Don’t Brag about How Much You’ve Done for God
One of Jesus ‘teachings was about not bragging about how much we’ve done for God. Or show off about how spiritual and righteous we are! Or how much closer we are to God than others! The Spirit of Christ is humble and we are to live our lives with that same Spirit of humility. In our giving, we can either humbly worship God privately with our tithes and offerings, or we can give our money and time proudly out in front of lots of people making a showy display for all to see and admire.
Let’s listen to Jesus’ words about giving to the needy. “Be careful not to do your acts of righteousness before people, to be seen by them. If you do, you will have no reward from your Father in heaven. So when you give to the needy, do not announce it with trumpets. . . to be honored by men . . . When you give to the needy, do not let your left hand know what your right hand is doing, so that your giving may be in secret. Then your Father, who sees what is done in secret will reward you openly.” (Matthew 6:1-4)
Jesus seems to be saying that when we give either our time or money we must watch against the subtle sin of hypocrisy. Vain-glory can sneak into our lives so easily. One minute the humble love of God is flowing out of our hearts to the needy causing us to help take care of a problem, or right a wrong. But then so soon we are looking around to see how many folks are watching us and how many are impressed with our good deeds. And we are adoring our own shadow. Our names are written down as “Gold” donors or a “Silver” donors for all to see how important we are to give so much! And we are so proud that we bask in the praise of the crowds and the feelings of being better than so many others.
Jesus also talks about what not to do when we pray. Let’s listen. “And when you pray, do not be like the hypocrites, for they love to pray standing in the synagogues and on the street corners to be seen by people. I tell you the truth, they have received their reward in full. But when you pray, go into your room, close the door and pray to your Father who is unseen. And then your Father who sees what is done in secret, will reward you openly. And when you pray do not keep on babbling like pagans, for they think they will be heard because of their many words. Do not do that, for you Father knows what you need before you ask Him. “(Matthew 6:5-8)
Jesus is teaching us that our praying should be between ourselves and God. That doesn’t mean that a Christian cannot stand in front of a group and lead in prayer and worship. But we need to be careful not to pray in order to impress other people. What passes between God and our own souls sometimes must be out of sight? When Jesus talked about believers who pray in very public places, He might be suggesting that these folk wanted to pray openly because it gave them the opportunity to be noticed. They wanted to be seen by the “important” people. They wanted to build a reputation for being righteous and religious.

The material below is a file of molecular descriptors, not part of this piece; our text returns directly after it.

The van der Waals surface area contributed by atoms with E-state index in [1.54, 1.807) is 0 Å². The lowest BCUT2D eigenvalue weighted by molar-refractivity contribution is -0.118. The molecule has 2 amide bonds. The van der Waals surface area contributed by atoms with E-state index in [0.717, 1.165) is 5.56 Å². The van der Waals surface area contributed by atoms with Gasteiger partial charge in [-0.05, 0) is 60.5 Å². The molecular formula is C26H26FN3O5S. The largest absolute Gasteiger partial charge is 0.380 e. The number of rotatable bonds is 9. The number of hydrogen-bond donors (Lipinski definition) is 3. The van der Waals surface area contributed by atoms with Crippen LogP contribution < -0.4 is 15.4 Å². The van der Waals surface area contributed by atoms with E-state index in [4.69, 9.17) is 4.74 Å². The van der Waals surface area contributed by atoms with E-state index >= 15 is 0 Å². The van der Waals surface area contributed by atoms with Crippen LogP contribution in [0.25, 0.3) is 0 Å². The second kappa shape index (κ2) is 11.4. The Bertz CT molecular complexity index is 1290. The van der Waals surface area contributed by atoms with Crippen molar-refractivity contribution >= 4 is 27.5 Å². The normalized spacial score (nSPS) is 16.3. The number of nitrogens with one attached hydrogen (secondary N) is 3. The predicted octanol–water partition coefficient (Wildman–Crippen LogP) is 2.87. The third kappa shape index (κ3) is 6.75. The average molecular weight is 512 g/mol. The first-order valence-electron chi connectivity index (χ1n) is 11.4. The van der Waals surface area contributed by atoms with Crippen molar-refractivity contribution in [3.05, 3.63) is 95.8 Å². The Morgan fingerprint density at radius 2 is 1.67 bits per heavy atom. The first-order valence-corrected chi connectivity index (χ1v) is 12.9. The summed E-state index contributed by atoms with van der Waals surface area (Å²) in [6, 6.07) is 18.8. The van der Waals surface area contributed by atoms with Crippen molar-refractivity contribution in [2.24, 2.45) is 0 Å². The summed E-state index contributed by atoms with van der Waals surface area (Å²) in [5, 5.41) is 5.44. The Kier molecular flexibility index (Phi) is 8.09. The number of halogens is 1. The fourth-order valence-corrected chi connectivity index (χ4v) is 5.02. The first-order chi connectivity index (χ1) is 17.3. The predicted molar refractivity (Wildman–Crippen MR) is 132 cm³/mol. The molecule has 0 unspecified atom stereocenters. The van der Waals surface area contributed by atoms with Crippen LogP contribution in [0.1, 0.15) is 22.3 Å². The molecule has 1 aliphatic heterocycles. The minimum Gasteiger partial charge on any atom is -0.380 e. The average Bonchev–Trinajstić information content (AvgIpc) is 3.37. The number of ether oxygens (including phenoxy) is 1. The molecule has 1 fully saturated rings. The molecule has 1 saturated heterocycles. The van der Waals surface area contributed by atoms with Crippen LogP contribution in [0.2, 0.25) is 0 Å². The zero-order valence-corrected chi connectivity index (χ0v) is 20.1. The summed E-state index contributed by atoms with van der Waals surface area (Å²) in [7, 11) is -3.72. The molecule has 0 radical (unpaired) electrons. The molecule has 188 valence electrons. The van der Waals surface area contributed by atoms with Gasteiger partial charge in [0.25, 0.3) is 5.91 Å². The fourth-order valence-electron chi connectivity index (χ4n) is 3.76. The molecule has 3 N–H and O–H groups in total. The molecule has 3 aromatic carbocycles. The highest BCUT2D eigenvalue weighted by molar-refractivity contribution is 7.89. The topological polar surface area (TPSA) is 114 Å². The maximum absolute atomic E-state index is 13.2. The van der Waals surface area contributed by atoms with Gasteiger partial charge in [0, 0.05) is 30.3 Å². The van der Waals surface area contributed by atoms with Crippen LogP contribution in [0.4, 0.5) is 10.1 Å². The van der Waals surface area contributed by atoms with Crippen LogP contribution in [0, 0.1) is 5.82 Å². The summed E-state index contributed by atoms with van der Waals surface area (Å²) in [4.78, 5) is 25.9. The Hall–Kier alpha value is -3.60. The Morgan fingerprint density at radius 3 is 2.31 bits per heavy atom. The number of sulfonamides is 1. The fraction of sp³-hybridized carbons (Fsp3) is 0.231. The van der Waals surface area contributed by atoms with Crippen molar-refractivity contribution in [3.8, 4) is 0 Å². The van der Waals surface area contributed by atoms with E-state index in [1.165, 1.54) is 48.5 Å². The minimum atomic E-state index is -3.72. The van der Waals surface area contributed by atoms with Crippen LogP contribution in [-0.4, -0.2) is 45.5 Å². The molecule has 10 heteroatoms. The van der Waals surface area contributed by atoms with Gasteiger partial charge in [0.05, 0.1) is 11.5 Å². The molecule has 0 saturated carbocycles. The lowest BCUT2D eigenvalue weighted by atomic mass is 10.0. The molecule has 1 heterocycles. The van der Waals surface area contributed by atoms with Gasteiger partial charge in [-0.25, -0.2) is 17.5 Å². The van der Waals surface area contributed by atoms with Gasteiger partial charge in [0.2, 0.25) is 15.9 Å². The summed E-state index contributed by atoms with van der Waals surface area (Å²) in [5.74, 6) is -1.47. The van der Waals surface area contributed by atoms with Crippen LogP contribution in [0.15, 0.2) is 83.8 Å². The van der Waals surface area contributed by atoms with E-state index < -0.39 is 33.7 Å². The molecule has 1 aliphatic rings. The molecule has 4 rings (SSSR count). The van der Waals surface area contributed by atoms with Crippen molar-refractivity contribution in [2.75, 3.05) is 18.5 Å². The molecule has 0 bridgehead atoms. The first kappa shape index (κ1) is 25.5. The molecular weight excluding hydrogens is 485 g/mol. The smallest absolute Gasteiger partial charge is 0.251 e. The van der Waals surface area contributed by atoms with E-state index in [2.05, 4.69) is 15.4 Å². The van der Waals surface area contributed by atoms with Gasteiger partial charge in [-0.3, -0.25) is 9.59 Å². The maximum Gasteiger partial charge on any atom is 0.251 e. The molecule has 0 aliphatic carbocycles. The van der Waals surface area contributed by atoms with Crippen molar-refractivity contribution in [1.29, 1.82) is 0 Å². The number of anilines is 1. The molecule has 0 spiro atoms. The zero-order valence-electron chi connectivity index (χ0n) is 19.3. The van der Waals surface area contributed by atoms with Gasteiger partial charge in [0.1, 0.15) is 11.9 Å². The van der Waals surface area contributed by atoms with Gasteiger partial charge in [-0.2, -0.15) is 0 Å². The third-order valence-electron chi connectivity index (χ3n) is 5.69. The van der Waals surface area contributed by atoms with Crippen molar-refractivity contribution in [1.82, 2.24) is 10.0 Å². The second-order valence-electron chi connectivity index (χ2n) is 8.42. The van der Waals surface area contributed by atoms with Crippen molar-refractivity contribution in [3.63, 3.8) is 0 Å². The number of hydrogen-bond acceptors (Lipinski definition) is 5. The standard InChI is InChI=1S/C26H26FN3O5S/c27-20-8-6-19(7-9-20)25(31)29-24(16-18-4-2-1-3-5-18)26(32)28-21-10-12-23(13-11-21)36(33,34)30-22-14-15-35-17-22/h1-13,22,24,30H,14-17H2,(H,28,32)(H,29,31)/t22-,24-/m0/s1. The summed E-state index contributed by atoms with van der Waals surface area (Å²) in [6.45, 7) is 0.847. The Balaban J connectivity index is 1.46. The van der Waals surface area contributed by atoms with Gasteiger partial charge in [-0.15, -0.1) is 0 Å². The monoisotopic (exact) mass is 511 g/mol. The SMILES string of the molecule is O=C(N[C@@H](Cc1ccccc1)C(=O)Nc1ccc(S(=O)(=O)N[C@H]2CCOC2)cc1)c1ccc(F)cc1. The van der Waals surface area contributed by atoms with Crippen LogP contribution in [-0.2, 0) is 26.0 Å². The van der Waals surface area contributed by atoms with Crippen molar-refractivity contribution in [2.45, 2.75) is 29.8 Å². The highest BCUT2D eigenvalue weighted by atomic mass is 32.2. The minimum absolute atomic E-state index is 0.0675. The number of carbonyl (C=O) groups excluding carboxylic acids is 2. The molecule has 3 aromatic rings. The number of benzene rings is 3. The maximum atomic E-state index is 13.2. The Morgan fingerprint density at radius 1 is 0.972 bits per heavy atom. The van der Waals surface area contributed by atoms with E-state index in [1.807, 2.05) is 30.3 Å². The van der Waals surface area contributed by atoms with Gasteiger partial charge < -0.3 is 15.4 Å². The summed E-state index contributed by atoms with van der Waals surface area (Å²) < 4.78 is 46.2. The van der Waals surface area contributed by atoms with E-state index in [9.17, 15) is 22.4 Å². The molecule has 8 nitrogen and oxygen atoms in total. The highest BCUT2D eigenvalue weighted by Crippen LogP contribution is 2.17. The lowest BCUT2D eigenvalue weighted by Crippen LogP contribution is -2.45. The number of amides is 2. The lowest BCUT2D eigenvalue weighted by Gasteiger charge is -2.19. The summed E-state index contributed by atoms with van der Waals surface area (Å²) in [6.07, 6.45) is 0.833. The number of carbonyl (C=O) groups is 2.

Jesus also speaks against babbling like the pagans do in their prayers, when they think that they must speak many words for a long time in order to be heard. Not that long prayers are forbidden. That is not the point. Christ prayed all night. But prayer is not merely saying words. It is not repeating or “saying” our prayers. Jesus is calling for real genuine prayer where we “pray” our prayers. Prayer is pouring out our hearts to God. I believe God wants our hearts. I think Jesus is calling for our prayers to come from our hearts and not just be words we “say”.
Jesus was trying to get across the point that it is too easy in prayer or in giving to use God to help show ourselves off. And God wants us to come before Him in prayer as His loving children without any added agendas. Jesus adds fasting to the list of religious acts that we can perform to try to look good before others. This is what He said about what not to do when we fast.” When you fast do not look somber as the hypocrites do, for they disfigure their faces to show people they are fasting. I tell you they have their reward. But when you fast, put oil on your head and wash your face, so that it will not be obvious to others that you are fasting, but only to your Father, who is unseen: and your Father who sees what is done in secret, will reward you openly. (Matthew 6:16-18)
Jesus also tells His followers in the same sermon not to use Gods’ Name in an oath or a promise. We are to fear and reverence God because He is holy and also reverence God’s Name and never toss it around casually. We are to treat God’s Name with great respect and never misuse it. This is the third command in the Ten Commandments. (Exodus 20:7) Jesus tells us not to swear by God’s Name and also not even to swear by anything. Instead of swearing Jesus says to “Let your ‘Yes’ be ‘Yes’ and your ‘No’ be ‘No’.” (Matthew 5:33-36) I believe that Jesus’ main message again here was to teach His followers that God is holy and we are not to make light of Him when we go about living our lives as Christians and when we are praying and fasting and giving and using God’s Name.
It seems that the same theme runs through these four teachings that Jesus gave. He seems to be saying that we are to do these acts sincerely, reverently and humbly, and not play games or use God to impress others. We serve an all-powerful, all loving, all holy and all righteous God and we are to remember that when we come before Him.